The Social Security system is not a personal savings account. The Social Security system is not an account where money is earned. The Social Security system is an account where money comes out to pay for retirees and is put in the system by people who are working. And that's changed. More and more retirees have taken out money relative to the number of people putting money in. In the fifties, there were 16 workers for every beneficiary, so the system was in pretty good shape. Today, there's three workers for every beneficiary. Relatively quickly, there's going to be two workers for every beneficiary. And that's a problem. And that's a problem because in the year 2018, in order to take care of baby boomers like me and—[laughter]—some others I see out there—[laughter]—the money going out is going to exceed the money coming in.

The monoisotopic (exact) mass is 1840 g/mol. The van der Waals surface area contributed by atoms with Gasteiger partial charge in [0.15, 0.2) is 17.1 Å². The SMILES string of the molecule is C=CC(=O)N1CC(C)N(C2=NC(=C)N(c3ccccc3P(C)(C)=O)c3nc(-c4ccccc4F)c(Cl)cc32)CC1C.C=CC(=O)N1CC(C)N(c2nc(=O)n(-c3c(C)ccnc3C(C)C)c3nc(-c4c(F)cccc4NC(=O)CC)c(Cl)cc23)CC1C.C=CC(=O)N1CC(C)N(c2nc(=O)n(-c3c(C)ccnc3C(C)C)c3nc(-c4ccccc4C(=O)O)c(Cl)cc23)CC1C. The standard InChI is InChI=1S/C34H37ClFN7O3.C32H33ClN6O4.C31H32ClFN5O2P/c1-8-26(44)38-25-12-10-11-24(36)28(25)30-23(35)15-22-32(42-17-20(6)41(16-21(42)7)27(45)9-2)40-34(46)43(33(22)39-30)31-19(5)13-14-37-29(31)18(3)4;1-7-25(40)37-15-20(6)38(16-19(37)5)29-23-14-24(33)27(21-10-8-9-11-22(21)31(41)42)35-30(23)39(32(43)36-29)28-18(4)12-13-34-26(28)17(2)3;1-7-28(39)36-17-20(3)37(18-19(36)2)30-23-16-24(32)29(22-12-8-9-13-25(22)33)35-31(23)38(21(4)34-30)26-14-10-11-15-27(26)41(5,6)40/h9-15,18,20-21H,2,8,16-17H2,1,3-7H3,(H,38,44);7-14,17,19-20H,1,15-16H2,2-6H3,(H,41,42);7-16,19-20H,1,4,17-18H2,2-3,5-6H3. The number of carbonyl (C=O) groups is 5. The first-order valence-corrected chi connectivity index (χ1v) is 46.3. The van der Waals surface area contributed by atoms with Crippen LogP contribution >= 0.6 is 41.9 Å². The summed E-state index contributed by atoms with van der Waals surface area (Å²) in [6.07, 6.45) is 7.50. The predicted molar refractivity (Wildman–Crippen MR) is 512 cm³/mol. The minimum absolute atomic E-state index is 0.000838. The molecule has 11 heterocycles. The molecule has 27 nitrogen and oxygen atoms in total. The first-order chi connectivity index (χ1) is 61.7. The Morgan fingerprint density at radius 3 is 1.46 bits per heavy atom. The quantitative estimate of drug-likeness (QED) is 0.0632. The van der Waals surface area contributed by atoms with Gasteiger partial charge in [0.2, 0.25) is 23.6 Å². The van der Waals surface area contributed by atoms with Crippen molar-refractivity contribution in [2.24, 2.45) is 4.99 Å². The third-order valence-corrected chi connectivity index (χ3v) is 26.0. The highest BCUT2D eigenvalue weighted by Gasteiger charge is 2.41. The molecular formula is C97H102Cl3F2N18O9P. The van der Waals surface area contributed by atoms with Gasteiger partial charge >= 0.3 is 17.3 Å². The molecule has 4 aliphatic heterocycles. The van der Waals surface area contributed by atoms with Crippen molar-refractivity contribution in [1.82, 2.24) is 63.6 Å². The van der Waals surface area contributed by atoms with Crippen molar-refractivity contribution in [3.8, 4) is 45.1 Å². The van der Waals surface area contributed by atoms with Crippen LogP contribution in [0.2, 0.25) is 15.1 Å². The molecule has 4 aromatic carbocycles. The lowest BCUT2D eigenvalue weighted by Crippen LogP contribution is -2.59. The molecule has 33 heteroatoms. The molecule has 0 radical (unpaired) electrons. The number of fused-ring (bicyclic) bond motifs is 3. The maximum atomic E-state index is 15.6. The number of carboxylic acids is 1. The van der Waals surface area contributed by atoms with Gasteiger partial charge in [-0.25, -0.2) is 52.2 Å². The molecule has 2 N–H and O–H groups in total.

That's not a good thing. It means that you're either going to have to raise the taxes of people or reduce the benefits. And the longer you wait, the more severe the pain is going to be to fulfill the promise for a younger generation of workers coming up. As a matter of fact, by the time today's workers who are in their mid-twenties begin to retire, the system will be bankrupt. So if you're 20 years old, in your mid-twenties, and you're beginning to work, I want you to think about a Social Security system that will be flat bust, bankrupt, unless the United States Congress has got the willingness to act now. And that's what we're here to talk about, a system that will be bankrupt.

Now, I readily concede some would say, "Well, it's not bankrupt yet. Why don't we wait until it's bankrupt?" The problem with that notion is that the longer you wait, the more difficult it is to fix. You realize that this system of ours is going to be short the difference between obligations and money coming in by about $11 trillion, unless we act. And that's an issue. That's trillion with a "T." That's a lot of money, even for this town.